These two pieces will go inside the box like this:


If your paper is plain, as shown here, you can cut decorative pieces.
 I used a light and a darker lavender.  Ten of 1.75"x2.25" pieces in the darker and ten of 1.5"x2" of the lighter, textured paper.  I also cut a 4.75" by 1.75" and a 4.5" by 1.5" for the back panel.
In the process of being taped on.

This time, I used purchased embellishments and 49 strand jewelry wire to make the pop out decorations.



No, I could not stop at just one.

I made the paper flowers to embellish this one.

The inside, too.

Will you try it?

Sunday, May 11, 2014

Spring Day

The weatherman was not very optimistic about Saturday, but it turned out to be a beautiful day--warm and sunny.

I got out in the yard and did some work in the garden beds.  It felt good.  Things are really lagging this year though.  I always used to have violets and lily-of-the-valley for Mother's Day.  Not this year.  My own mother always said that a bouquet of dandelions was her favorite Mother's Day gift.  Even they are in short supply this year.

I bought a garden cart on sale today.  I went to the hardware store and asked about them and the counter clerk told me they were sold in a kit (assembly required).  Did I still want one?  Yes. So he had someone bring one out to my car.  That guy asked if I had someone at home to put it together for me.  Good grief, I must look like a helpless little old lady.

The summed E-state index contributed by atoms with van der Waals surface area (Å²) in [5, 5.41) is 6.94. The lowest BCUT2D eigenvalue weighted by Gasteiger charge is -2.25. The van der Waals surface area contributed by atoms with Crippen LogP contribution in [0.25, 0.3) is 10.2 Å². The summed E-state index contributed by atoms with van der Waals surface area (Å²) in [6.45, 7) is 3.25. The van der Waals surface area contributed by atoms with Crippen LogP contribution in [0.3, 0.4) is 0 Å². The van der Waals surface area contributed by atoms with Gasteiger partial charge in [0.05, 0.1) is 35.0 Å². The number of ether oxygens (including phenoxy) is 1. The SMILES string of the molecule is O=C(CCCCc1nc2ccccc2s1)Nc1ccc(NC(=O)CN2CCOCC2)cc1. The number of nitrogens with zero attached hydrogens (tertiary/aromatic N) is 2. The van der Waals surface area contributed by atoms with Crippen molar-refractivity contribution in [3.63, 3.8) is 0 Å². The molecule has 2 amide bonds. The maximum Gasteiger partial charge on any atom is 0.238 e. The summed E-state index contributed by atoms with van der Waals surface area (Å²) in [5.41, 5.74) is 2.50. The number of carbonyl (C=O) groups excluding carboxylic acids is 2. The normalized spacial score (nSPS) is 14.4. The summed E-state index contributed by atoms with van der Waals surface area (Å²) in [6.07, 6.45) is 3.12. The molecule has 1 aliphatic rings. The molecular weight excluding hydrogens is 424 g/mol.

Of course that got my dander up and I assembled it myself.  I could have waited until my son got home from work, but I am impatient and a wee bit stubborn.
 I hate it when someone suggests that only men can handle tools.  Grr.

I don't even know what this is called, but I used it to tighten the nuts on the cart.

And for good measure, I got out an electric drill and made holes in the tree stump.  I will fill them with something to start the decomposition process.

I may be a little old lady, but don't tell me I can't!